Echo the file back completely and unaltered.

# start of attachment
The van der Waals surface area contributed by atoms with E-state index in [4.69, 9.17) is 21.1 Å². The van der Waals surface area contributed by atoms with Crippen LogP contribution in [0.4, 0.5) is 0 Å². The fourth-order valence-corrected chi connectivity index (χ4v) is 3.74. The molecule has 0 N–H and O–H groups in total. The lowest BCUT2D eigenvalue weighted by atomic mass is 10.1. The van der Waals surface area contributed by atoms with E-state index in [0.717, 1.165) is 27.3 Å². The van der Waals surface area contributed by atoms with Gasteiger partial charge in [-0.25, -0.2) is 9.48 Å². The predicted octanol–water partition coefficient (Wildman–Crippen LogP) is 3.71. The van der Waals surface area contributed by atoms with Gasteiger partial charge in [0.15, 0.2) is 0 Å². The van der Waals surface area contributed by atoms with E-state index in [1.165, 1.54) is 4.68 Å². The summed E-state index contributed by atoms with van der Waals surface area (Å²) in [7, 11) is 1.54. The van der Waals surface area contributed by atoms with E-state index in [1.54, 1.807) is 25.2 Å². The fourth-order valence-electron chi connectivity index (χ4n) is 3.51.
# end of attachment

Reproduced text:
The van der Waals surface area contributed by atoms with E-state index in [4.69, 9.17) is 21.1 Å². The van der Waals surface area contributed by atoms with Crippen LogP contribution in [0.4, 0.5) is 0 Å². The fourth-order valence-corrected chi connectivity index (χ4v) is 3.74. The molecule has 0 N–H and O–H groups in total. The lowest BCUT2D eigenvalue weighted by atomic mass is 10.1. The van der Waals surface area contributed by atoms with E-state index in [0.717, 1.165) is 27.3 Å². The van der Waals surface area contributed by atoms with Gasteiger partial charge in [-0.25, -0.2) is 9.48 Å². The predicted octanol–water partition coefficient (Wildman–Crippen LogP) is 3.71. The van der Waals surface area contributed by atoms with Gasteiger partial charge in [0.15, 0.2) is 0 Å². The van der Waals surface area contributed by atoms with E-state index in [1.165, 1.54) is 4.68 Å². The summed E-state index contributed by atoms with van der Waals surface area (Å²) in [7, 11) is 1.54. The van der Waals surface area contributed by atoms with E-state index in [1.54, 1.807) is 25.2 Å². The fourth-order valence-electron chi connectivity index (χ4n) is 3.51.